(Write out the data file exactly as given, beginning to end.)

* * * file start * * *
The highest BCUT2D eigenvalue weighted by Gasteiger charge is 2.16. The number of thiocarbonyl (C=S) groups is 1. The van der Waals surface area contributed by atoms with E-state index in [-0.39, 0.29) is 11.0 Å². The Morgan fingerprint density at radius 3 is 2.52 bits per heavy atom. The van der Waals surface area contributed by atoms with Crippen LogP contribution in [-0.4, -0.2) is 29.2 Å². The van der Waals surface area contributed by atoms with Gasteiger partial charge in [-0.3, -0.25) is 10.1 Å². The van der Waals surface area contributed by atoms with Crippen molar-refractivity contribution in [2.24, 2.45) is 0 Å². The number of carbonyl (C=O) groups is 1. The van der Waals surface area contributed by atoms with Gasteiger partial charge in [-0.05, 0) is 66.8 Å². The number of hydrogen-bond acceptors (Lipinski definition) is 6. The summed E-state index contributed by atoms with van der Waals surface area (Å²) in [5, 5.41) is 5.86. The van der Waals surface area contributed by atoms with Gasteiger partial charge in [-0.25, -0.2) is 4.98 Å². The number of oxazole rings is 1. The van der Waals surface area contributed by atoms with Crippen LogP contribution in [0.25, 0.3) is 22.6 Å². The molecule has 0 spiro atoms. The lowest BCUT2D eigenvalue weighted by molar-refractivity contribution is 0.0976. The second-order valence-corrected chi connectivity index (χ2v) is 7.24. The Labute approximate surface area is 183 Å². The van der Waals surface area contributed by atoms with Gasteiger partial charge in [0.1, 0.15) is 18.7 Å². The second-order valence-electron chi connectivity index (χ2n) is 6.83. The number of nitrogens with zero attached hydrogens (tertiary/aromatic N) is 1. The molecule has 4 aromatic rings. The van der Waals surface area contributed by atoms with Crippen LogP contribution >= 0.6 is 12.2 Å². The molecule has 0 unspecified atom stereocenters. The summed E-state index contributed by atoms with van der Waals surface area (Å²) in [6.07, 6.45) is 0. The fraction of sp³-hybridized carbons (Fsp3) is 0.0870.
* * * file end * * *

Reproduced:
The highest BCUT2D eigenvalue weighted by Gasteiger charge is 2.16. The number of thiocarbonyl (C=S) groups is 1. The van der Waals surface area contributed by atoms with E-state index in [-0.39, 0.29) is 11.0 Å². The Morgan fingerprint density at radius 3 is 2.52 bits per heavy atom. The van der Waals surface area contributed by atoms with Crippen LogP contribution in [-0.4, -0.2) is 29.2 Å². The van der Waals surface area contributed by atoms with Gasteiger partial charge in [-0.3, -0.25) is 10.1 Å². The van der Waals surface area contributed by atoms with Crippen molar-refractivity contribution in [2.24, 2.45) is 0 Å². The number of carbonyl (C=O) groups is 1. The van der Waals surface area contributed by atoms with Gasteiger partial charge in [-0.05, 0) is 66.8 Å². The number of hydrogen-bond acceptors (Lipinski definition) is 6. The summed E-state index contributed by atoms with van der Waals surface area (Å²) in [5, 5.41) is 5.86. The van der Waals surface area contributed by atoms with Gasteiger partial charge in [-0.25, -0.2) is 4.98 Å². The number of oxazole rings is 1. The van der Waals surface area contributed by atoms with Crippen LogP contribution in [0.25, 0.3) is 22.6 Å². The molecule has 0 spiro atoms. The lowest BCUT2D eigenvalue weighted by molar-refractivity contribution is 0.0976. The second-order valence-corrected chi connectivity index (χ2v) is 7.24. The Labute approximate surface area is 183 Å². The van der Waals surface area contributed by atoms with Gasteiger partial charge in [0.1, 0.15) is 18.7 Å². The second-order valence-electron chi connectivity index (χ2n) is 6.83. The number of nitrogens with zero attached hydrogens (tertiary/aromatic N) is 1. The molecule has 4 aromatic rings. The van der Waals surface area contributed by atoms with Crippen LogP contribution >= 0.6 is 12.2 Å². The molecule has 0 unspecified atom stereocenters. The summed E-state index contributed by atoms with van der Waals surface area (Å²) in [6.07, 6.45) is 0. The fraction of sp³-hybridized carbons (Fsp3) is 0.0870.